Tony Hatch, producer of the previous two singles, had booked quite a number of gigs for Bowie and his band The Buzz throughout the spring of 1966. However, after ‘Do Anything You Say’ had flopped it was time for the band to get their act together and release another single to increase their popularity. According to Cann’s Any Day Now, Bowie and The Buzz already tried to record ‘I Dig Everything’ on 6th June at Pye Studios, Marble Arch, including a brass section with Moods trumpeter Andy Kirk. Also part of the arrangement on that day were Dusty Springfield’s backing singers Madeline Bell, Kiki Dee and Lesley Duncan. But the problem with this recording session was that the arrangement with the new brass section and backing singers had not rehearsed that song before – and Tony Hatch was not convinced that this recording would make for a good single.*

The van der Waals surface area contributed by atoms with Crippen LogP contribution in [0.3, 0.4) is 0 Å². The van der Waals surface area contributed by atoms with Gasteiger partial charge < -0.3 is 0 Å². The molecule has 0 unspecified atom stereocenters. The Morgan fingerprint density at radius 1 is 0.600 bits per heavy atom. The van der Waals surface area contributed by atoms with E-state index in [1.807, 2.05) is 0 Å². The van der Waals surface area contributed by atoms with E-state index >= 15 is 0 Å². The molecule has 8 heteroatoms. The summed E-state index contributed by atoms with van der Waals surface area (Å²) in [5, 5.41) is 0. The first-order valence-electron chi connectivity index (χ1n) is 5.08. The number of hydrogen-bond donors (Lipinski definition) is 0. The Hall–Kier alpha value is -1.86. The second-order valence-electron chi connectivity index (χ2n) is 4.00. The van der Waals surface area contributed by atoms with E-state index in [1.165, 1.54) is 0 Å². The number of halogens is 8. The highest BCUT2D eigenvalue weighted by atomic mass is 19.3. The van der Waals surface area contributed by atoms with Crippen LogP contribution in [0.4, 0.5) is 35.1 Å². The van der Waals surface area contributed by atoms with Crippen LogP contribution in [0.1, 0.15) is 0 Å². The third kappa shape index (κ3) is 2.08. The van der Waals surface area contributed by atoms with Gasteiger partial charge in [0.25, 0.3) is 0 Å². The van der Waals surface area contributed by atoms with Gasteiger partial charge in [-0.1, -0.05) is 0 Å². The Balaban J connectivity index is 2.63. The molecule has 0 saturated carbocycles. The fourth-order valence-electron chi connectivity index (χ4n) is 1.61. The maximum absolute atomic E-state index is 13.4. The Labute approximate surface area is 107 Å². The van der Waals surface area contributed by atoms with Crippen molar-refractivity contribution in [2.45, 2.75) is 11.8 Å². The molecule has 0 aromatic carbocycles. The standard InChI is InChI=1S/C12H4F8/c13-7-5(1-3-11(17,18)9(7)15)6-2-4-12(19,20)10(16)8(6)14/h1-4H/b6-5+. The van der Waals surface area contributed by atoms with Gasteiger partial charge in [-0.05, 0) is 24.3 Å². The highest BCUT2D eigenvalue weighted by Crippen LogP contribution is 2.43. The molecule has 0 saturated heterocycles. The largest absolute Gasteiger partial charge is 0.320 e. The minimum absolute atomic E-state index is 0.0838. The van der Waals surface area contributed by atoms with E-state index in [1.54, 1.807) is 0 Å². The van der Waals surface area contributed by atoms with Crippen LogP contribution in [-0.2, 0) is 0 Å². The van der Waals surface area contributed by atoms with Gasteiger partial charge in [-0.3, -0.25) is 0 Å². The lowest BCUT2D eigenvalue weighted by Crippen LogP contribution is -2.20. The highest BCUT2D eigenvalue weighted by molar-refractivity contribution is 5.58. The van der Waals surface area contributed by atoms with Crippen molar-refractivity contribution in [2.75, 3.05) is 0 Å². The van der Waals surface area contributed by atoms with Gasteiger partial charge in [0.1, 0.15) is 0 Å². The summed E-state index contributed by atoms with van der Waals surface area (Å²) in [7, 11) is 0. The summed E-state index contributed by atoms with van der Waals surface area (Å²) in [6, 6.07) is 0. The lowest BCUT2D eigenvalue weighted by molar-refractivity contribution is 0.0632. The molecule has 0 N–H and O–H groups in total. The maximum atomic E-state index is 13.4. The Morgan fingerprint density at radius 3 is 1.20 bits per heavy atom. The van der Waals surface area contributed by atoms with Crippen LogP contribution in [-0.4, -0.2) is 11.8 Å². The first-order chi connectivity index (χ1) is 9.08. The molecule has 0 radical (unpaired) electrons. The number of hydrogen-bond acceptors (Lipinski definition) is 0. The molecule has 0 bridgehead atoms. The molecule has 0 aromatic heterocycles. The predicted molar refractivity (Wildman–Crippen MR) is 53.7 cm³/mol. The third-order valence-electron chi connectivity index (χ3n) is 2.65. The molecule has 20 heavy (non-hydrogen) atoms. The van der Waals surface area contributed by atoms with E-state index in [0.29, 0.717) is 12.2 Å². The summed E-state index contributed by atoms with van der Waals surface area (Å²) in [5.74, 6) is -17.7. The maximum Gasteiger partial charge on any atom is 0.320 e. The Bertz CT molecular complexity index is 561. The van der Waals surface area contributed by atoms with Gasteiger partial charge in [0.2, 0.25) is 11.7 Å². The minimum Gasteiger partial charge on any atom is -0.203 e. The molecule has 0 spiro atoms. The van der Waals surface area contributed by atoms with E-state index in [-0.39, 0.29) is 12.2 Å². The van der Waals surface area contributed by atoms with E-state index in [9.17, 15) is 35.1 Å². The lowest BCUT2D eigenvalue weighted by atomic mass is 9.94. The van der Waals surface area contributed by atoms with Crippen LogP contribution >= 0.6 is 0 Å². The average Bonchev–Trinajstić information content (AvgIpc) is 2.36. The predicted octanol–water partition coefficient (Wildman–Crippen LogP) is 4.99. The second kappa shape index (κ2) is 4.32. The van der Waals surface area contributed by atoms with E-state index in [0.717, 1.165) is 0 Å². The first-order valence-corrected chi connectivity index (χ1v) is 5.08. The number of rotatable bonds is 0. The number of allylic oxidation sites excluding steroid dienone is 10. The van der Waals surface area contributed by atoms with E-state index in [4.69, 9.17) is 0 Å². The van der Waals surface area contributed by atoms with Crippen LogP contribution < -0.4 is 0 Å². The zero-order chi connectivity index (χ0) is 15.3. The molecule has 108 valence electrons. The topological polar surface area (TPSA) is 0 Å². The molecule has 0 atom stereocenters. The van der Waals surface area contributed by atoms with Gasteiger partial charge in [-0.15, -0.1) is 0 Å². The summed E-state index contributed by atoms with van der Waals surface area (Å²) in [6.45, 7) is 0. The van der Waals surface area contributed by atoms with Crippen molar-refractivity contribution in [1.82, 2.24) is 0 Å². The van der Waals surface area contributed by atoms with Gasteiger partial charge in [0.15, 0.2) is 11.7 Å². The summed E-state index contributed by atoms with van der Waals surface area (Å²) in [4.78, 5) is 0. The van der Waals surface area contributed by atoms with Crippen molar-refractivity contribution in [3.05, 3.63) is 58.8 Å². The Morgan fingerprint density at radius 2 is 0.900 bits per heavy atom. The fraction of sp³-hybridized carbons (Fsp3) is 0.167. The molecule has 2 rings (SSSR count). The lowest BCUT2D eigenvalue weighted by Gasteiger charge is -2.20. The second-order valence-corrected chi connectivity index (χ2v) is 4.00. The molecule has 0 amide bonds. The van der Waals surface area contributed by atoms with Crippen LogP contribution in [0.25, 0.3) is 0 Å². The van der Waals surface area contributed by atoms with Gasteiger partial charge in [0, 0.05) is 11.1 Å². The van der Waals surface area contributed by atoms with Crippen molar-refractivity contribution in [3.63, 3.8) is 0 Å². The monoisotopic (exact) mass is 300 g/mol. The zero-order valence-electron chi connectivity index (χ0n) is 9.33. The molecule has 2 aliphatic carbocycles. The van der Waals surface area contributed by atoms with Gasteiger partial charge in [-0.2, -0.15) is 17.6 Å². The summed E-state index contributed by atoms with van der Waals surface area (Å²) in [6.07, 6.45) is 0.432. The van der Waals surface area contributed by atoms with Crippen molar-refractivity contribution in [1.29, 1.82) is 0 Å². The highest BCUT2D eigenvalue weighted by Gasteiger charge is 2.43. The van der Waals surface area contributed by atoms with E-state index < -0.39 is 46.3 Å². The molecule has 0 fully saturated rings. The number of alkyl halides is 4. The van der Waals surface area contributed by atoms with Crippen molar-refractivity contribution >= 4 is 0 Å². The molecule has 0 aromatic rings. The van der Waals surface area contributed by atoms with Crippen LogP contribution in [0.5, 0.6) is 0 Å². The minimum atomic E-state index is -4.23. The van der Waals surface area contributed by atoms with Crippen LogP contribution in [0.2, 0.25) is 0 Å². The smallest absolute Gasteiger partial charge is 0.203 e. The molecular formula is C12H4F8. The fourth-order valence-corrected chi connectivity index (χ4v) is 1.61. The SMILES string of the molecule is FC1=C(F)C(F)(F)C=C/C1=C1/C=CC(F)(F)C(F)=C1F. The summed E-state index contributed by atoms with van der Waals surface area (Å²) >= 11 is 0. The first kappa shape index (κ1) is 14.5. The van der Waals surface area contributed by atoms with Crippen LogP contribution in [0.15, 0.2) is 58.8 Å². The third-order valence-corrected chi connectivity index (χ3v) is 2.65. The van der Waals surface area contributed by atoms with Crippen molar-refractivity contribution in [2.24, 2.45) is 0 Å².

5th July, the day of the proper recording of ‘I Dig Everything’ and ‘I’m Not Losing Sleep’, was preceded by a radical change in the band structure of The Buzz: on 15th June the band’s guitarist John Hutchinson had to quit his membership in the band due to the lack a regular financial income. Hutchinson would work with Bowie again, and then more substantially, in late 1967 – but we’ll come to that later. Hutchinson’s departure worsenend not only the atmosphere in the band**, but might have also led to Tony Hatch’s decision to exclude the entire band from recording the new single with Bowie. For the recording, Hatch had booked a couple of session musicians instead of The Buzz. Unfortunately, these musicians are unknown today, they were not documented. Hatch recalled in 1990: